Brain scans are being used to shed light on how a genetic mutation linked to major psychiatric disorders affects the brain's structure and function.
The study, led by researchers at Edinburgh University, is said to be offering clues about how the mutation increases the risk of schizophrenia, bipolar disorder and depression.
Experts said the findings could help in the hunt for new treatments.
The study is published in the Nature partner journal Schizophrenia.
As part of the project, the team scanned the brains of people who have a specific genetic mutation that causes part of one chromosome to swap places with another.
The mutation results in disruption of a gene called DISC1, which is associated with recurrent major depression, schizophrenia and bipolar disorder.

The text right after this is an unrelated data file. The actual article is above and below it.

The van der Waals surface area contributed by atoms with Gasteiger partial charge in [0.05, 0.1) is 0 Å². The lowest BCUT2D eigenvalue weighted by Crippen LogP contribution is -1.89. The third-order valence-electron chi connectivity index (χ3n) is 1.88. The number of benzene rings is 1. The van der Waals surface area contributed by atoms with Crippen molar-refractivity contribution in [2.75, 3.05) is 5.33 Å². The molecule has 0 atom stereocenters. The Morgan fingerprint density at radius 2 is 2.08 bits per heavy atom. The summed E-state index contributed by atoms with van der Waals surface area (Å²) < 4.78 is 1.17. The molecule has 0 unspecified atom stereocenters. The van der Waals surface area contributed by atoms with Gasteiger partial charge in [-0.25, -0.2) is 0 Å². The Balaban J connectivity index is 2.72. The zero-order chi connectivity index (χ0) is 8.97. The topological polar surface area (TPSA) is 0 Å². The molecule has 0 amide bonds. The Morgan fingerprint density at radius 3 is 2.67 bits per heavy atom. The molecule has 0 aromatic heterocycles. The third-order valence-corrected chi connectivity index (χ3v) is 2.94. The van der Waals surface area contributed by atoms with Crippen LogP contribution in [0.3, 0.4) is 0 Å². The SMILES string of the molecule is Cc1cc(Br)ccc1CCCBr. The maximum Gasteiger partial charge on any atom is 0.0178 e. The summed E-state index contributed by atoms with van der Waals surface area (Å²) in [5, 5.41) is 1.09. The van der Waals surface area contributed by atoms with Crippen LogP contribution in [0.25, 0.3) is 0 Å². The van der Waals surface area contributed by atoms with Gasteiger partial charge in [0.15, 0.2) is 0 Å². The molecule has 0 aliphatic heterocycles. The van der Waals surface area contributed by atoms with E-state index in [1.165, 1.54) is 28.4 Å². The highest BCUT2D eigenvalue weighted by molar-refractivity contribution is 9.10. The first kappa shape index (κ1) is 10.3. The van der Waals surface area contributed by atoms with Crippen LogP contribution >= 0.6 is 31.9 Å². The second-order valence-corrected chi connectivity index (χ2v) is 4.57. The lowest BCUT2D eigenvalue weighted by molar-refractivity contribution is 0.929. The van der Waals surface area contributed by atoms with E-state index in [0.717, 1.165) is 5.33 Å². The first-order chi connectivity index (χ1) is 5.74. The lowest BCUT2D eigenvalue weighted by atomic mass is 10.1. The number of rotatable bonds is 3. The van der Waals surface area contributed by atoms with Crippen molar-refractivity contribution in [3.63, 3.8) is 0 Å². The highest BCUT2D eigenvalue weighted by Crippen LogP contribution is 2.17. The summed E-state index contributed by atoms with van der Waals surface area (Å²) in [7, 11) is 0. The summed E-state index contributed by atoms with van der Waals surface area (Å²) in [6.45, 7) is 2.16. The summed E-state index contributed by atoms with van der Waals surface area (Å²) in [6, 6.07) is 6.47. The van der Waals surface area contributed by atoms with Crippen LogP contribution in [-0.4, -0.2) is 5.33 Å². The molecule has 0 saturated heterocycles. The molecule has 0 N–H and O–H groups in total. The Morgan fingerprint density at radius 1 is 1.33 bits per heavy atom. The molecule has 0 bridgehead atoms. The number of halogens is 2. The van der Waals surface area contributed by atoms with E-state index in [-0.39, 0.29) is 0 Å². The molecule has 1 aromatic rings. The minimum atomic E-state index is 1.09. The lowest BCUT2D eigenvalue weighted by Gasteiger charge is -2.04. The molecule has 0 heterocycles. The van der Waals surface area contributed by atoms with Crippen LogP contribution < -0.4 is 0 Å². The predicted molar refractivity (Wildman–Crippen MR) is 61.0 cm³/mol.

Experts found those with the mutation had changes in the structure of their brains, changes which were ultimately linked with the severity of their symptoms of mental ill-health.
The study also showed carriers of the mutation had lower levels of the chemical glutamate in parts of their brain.
Previous studies have pointed to a strong link between reduced glutamate levels and schizophrenia.
Researchers said their findings confirm that the DISC1 mutation is associated with a "significantly increased risk" of psychiatric illness.
The mutation was first identified in a Scottish family that showed unusually high rates of major psychiatric disorders.
Scientists have been studying generations of the family for four decades but this was the first time they have scanned their brains.
Prof Stephen Lawrie, head Edinburgh University's division of psychiatry, said: "This study confirms and extends the genetics of DISC1 and shows how that and similar genetic effects can increase the risk of major mental illnesses."
The study is funded by the Translational Medicine Research Collaboration.